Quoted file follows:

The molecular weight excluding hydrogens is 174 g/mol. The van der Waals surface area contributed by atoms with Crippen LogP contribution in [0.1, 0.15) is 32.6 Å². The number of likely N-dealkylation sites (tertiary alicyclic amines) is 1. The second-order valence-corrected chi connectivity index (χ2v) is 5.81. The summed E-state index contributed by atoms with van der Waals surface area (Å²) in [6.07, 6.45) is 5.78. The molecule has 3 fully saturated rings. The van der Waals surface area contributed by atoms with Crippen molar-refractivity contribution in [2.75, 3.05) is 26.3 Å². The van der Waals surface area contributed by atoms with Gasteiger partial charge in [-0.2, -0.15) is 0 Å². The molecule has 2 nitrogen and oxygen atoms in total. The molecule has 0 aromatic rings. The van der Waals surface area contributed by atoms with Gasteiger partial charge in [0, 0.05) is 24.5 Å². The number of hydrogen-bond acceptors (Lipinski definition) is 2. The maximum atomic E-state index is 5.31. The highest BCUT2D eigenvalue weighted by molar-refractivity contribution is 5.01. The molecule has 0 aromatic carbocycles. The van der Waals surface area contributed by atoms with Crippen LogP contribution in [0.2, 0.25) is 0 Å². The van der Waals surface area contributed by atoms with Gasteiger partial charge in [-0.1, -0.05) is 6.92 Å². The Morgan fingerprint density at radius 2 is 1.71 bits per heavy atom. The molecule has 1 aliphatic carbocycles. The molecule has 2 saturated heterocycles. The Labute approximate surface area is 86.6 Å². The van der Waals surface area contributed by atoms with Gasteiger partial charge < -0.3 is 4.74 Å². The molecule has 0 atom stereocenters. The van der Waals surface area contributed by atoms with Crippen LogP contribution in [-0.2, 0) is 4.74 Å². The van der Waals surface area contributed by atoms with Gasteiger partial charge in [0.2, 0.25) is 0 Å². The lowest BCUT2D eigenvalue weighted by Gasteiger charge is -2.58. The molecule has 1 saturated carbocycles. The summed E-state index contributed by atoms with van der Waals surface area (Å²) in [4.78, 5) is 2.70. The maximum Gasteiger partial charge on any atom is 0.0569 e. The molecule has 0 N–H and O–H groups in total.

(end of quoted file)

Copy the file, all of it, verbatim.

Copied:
The molecular weight excluding hydrogens is 174 g/mol. The van der Waals surface area contributed by atoms with Crippen LogP contribution in [0.1, 0.15) is 32.6 Å². The number of likely N-dealkylation sites (tertiary alicyclic amines) is 1. The second-order valence-corrected chi connectivity index (χ2v) is 5.81. The summed E-state index contributed by atoms with van der Waals surface area (Å²) in [6.07, 6.45) is 5.78. The molecule has 3 fully saturated rings. The van der Waals surface area contributed by atoms with Crippen molar-refractivity contribution in [2.75, 3.05) is 26.3 Å². The van der Waals surface area contributed by atoms with Gasteiger partial charge in [-0.2, -0.15) is 0 Å². The molecule has 2 nitrogen and oxygen atoms in total. The molecule has 0 aromatic rings. The van der Waals surface area contributed by atoms with Gasteiger partial charge in [0, 0.05) is 24.5 Å². The number of hydrogen-bond acceptors (Lipinski definition) is 2. The maximum atomic E-state index is 5.31. The highest BCUT2D eigenvalue weighted by molar-refractivity contribution is 5.01. The molecule has 0 aromatic carbocycles. The van der Waals surface area contributed by atoms with Crippen LogP contribution in [0.2, 0.25) is 0 Å². The van der Waals surface area contributed by atoms with Gasteiger partial charge in [-0.1, -0.05) is 6.92 Å². The Morgan fingerprint density at radius 2 is 1.71 bits per heavy atom. The molecule has 1 aliphatic carbocycles. The molecule has 2 saturated heterocycles. The Labute approximate surface area is 86.6 Å². The van der Waals surface area contributed by atoms with Gasteiger partial charge < -0.3 is 4.74 Å². The molecule has 0 atom stereocenters. The van der Waals surface area contributed by atoms with Crippen LogP contribution in [-0.2, 0) is 4.74 Å². The van der Waals surface area contributed by atoms with Gasteiger partial charge in [0.2, 0.25) is 0 Å². The lowest BCUT2D eigenvalue weighted by Gasteiger charge is -2.58. The molecule has 1 saturated carbocycles. The summed E-state index contributed by atoms with van der Waals surface area (Å²) in [4.78, 5) is 2.70. The maximum Gasteiger partial charge on any atom is 0.0569 e. The molecule has 0 N–H and O–H groups in total.